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131118 Miltowns Seanie O’Brien.Pic Arthur Ellis.

Malone urges on Miltown from the sidelines

HE will be completely behind Miltown on Sunday and will celebrate as much as anyone if they create history and win their first Munster senior club final. Yet deep down, Seanie Malone will feel slightly adrift. While 2018 has proven a superb season for his club, Malone has been injured for most of it. The 26 year old, who works  as a Quality Technician at Mincon in Shannon, currently has a broken bone in his foot and unfortunately it is his third long term injury this season.
“I tore my hamstring at the Brian Casey tournament in Lissycasey. I was out for six weeks with that. I was back and played in the Wolfe Tones game in the championship. We were training on the following Tuesday night. I tore a cartilage in my knee and had to have an operation on that. I was out for about eight weeks and came back from that. I had put a lot of work in with Eoin Murray. I missed the Clondegad and Cratloe games. I did about two weeks training for the county final. It probably wasn’t enough but I felt good going in. I came on for two or three minutes and broke a bone in my foot,” the injured Miltown full back explained.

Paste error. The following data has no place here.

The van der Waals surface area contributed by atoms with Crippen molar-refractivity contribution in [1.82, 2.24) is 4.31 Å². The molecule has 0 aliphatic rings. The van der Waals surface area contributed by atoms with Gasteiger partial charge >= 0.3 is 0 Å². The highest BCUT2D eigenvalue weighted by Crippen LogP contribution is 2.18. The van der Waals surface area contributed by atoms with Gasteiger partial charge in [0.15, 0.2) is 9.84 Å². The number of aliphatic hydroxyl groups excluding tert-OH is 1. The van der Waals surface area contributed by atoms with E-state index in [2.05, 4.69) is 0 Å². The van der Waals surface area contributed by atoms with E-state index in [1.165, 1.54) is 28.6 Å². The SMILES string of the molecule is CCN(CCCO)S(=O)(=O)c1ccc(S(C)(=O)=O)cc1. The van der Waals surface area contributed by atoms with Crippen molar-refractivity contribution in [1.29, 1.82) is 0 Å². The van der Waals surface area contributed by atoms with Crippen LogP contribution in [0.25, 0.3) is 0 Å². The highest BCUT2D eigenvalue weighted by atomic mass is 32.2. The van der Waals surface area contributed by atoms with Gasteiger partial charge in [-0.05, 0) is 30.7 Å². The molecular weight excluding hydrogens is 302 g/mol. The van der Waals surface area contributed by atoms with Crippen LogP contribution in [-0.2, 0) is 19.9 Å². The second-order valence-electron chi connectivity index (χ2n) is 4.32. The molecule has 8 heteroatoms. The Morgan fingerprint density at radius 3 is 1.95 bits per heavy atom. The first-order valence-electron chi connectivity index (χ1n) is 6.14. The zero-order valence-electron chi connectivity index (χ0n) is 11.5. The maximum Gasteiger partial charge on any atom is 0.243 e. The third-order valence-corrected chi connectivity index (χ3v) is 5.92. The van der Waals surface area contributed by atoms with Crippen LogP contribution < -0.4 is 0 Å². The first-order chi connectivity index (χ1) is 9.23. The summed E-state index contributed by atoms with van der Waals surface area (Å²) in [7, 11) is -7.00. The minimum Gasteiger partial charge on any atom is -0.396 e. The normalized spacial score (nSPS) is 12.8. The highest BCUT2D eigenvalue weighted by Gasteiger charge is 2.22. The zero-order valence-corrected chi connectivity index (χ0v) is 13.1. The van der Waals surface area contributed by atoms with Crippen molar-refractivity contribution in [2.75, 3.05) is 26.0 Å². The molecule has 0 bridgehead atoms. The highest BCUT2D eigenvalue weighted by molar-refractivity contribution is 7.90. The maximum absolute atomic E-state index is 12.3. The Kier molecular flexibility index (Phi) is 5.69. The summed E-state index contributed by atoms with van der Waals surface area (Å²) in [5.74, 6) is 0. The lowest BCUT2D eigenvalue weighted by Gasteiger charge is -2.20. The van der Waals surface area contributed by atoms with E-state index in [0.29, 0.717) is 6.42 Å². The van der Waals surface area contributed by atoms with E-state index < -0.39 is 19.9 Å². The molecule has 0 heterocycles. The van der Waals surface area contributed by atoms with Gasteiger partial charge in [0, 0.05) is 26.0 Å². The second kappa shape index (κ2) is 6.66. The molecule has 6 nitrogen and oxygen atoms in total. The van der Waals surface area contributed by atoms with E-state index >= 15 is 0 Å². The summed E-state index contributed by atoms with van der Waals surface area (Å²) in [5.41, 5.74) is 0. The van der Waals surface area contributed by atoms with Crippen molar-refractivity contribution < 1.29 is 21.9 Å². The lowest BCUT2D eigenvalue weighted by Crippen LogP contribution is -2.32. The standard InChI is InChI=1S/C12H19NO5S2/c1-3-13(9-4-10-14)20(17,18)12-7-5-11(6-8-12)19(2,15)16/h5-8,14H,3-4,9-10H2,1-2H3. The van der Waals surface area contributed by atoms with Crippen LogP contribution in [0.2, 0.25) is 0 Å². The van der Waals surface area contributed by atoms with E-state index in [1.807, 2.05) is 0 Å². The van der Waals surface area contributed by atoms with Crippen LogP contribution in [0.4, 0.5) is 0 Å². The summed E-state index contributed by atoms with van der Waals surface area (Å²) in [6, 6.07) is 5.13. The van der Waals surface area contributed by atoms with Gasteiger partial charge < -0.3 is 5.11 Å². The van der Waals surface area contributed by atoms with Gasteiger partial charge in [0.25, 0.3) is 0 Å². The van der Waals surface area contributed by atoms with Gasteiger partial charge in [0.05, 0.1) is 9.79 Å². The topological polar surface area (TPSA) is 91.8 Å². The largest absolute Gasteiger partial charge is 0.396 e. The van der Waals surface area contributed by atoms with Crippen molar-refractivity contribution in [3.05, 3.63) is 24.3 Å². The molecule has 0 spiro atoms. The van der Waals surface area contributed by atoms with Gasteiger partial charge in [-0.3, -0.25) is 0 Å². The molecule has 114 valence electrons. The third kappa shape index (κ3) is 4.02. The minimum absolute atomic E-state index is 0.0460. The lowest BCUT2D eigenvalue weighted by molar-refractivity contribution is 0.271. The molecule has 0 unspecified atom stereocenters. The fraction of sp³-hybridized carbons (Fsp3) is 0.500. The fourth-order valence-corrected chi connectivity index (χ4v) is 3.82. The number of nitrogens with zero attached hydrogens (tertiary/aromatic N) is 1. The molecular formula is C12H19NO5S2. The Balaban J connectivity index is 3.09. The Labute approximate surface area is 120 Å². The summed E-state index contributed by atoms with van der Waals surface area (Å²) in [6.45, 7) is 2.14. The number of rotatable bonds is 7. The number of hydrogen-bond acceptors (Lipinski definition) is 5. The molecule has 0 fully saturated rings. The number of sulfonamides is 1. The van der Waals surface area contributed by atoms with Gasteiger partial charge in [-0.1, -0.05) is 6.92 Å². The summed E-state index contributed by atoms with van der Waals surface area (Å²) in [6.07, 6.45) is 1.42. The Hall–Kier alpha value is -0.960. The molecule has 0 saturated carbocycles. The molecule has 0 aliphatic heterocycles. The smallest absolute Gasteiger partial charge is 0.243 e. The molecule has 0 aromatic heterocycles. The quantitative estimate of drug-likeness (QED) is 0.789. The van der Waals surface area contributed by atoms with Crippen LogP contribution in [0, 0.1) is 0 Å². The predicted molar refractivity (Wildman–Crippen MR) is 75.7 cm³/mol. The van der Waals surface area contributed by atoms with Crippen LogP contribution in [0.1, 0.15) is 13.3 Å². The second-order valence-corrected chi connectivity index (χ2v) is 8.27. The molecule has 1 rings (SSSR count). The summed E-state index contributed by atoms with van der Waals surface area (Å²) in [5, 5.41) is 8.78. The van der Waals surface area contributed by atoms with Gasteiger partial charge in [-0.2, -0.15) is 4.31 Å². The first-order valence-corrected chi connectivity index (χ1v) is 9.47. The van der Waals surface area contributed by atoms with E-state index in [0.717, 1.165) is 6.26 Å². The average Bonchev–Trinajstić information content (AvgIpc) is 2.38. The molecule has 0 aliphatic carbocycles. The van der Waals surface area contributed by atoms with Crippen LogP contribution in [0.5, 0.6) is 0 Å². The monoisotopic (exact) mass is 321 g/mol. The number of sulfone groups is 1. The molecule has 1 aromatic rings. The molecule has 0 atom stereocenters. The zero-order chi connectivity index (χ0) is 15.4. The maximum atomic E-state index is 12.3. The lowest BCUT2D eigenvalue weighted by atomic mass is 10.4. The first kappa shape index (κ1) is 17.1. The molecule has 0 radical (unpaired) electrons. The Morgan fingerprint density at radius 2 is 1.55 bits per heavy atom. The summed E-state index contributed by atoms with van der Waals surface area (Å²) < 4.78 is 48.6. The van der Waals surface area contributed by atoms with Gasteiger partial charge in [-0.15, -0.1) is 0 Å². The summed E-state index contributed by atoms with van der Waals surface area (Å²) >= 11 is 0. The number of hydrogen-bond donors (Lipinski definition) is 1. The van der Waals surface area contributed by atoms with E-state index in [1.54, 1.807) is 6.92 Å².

“I didn’t take any notice of it at the time but I remember after the game there were shots of pain going up through my foot. We enjoyed Sunday night and Monday. I woke up on Tuesday and said I better get it looked at. I went for an x-ray and it turned out I had a bone broken. It has been a marvellous year for the club but personally it has been tough. I probably wasn’t the best company to be living with either. We have a young lady at home and even trying to pick her up is hard,” Malone added.
While the football side of his life has been frustrating, his daughter Fia has taken his mind off the injuries. He’s now an expert on the bottle making and nappy changing front.